DANCE NEWS: Meet the 8 Dance Recipients of the Prestigious United States Artists Fellowship!
United States Artists (USA) is pleased to announce its 2022 USA Fellows. This year, sixty-three artists across ten creative disciplines will receive unrestricted $50,000 cash awards. The award honors their creative accomplishments and supports their ongoing artistic and professional development. The 2022 USA Fellows class is the largest in the organization’s sixteen-year history. USA Fellowships are awarded to artists at all stages of their careers and from all areas of the country through a rigorous nomination and panel selection process. Fellowships are given in the following disciplines: Architecture & Design, Craft, Dance, Film, Media, Music, Theater & Performance, Traditional Arts, Visual Art, and Writing.
The eight 2022 USA Dance Fellows are:
- Jenn Freeman | Po’Chop
- Netta Yerushalmy
- Pramila Vasudevan
- Viveca Vázquez
- luciana achugar
- Rosy Simas
- T. Ayo Alston
Top: Jenn Freeman | Po’Chop, Netta Yerushalmy, Pramila Vasudevan, Viveca Vázquez, luciana achugar
Bottom: Wondertwins, Rosy Simas, T. Ayo Alston
As members of the fellowship’s largest cohort in its history, these honorees will receive unrestricted $50,000 cash awards. They follow in the footsteps of past Dance Fellows such as David Dorfman, Donna Uchizono, Anna Halprin, Liz Lerman, Keith Hennessy, and Shen Wei, among others.
The full group of 2022 USA Fellows spans many geographies (23 states and Puerto Rico) and career stages, but all of the artists offer a boldness of vision. Social practice, education, and pedagogy are particularly important to this year’s group, appearing across almost every discipline, which, in addition to Dance, include the following: Architecture & Design, Craft, Film, Media, Music, Theater & Performance, Traditional Arts, Visual Art, and Writing.
The USA Fellowship is the organization’s flagship program and is central to its mission of believing in artists and their essential role in our society. Other past recipients include Dawoud Bey, Nick Cave, Mel Chin, Coco Fusco, Theaster Gates, Mary Heilmann, Juliana Huxtable, Glenn Ligon, Terence Nance, Lorraine O'Grady, Catherine Opie, Ebony G. Patterson, Howardena Pindell, Martha Rosler, Jacolby Satterwhite, Mickalene Thomas, Kara Walker, and Stanley Whitney. A full list can be found here.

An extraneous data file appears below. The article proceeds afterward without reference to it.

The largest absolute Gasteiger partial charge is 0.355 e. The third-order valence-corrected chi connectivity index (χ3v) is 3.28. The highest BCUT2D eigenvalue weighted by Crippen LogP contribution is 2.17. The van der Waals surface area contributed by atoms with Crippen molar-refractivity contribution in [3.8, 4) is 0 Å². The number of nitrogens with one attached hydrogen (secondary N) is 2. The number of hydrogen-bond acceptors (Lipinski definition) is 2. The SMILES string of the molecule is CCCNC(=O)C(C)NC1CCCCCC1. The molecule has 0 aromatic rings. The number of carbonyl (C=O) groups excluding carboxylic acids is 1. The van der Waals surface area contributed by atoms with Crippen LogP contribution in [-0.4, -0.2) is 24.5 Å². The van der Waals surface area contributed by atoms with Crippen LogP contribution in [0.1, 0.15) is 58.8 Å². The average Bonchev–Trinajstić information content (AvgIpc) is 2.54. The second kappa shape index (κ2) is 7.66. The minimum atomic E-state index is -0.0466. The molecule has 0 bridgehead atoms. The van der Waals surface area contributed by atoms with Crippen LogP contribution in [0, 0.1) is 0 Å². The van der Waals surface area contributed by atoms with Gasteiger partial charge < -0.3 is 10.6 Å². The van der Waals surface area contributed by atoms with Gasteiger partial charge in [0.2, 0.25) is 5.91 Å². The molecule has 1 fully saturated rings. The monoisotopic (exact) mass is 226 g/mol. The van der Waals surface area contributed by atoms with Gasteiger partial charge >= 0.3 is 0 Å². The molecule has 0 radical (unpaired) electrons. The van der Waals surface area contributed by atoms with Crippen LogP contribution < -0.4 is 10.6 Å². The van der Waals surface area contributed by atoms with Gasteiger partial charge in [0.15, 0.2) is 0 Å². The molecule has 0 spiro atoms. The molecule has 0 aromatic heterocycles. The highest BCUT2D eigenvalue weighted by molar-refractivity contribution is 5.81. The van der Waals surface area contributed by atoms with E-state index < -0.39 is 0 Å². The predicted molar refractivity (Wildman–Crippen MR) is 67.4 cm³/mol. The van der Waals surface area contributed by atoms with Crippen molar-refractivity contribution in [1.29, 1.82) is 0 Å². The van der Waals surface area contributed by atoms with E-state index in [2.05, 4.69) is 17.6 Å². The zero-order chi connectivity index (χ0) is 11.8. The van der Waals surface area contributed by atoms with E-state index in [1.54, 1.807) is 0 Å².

The composition of this year’s class marks a growing commitment to elevating marginalized voices and further articulates USA’s commitment to celebrating artists’ essential role in communities. For example, the full 2022 cohort boasts the largest number of Native and Indigenous artists (20% of the awardee class) and disabled individuals (17% of the group) in the program’s history.
Since 2006, the USA Fellowship has provided direct support to artists across the country. With this unrestricted award, fellows decide for themselves how to best use the $50,000. It can be used to create new work, pay rent, reduce debt, get healthcare, support families, and more; USA also offers recipients an optional year of financial planning services. To make its work possible, United States Artists actively fundraises each year and is supported by a broad range of philanthropic foundations, companies, and individuals committed to cultivating contemporary culture across the country.
With the USA Fellowship, these eight artists will continue to strengthen and enrich their communities and the world of dance:
Multidisciplinary Artist and Burlesque Performer
Jenn Freeman, also known as Po’Chop, is a Chicago-based multidisciplinary artist and burlesque performer. Freeman uses elements of dance, storytelling, and striptease to expel antiqued notions of blackness, queer identity, spirituality, rage, and healing. They have shared work at the Brooklyn Museum, Steppenwolf Theatre, and the Lyric Opera of Chicago and have been featured in performances including Jamila Woods’ Legacy! Legacy! Unfolded (2019) and season two of Netflix’s Easy (2017). Freeman has received a Foundation for Contemporary Arts grant (2021), an Illinois Arts Council Agency Artist Fellowship (2021), a dance residency from Rebuild Foundation (2020), an Urban Bush Women Choreographic Center Initiative Fellowship (2020), and a Chicago DanceMakers Forum Lab Artist grant (2018).
Dancer and Choreographer
Netta Yerushalmy is a choreographer and performer based in Manhattan’s Lower East Side. Yerushalmy’s father is from Iran, and her mother is American, the daughter of Jewish immigrants from Hungary. She grew up in Israel and moved alone to New York City at age nineteen, after a stint in the Israeli army. This jagged background has informed her dance making, which insists on simultaneities and generative friction. She has been awarded a range of fellowships, grants, and awards for her work, including a Guggenheim Fellowship, Princeton Arts Fellowship, Toulmin Fellowship for Women Leaders in Dance at the Center for Ballet and the Arts at New York University, New York City Center Choreography Fellowship, and Jerome Robbins Bogliasco Fellowship.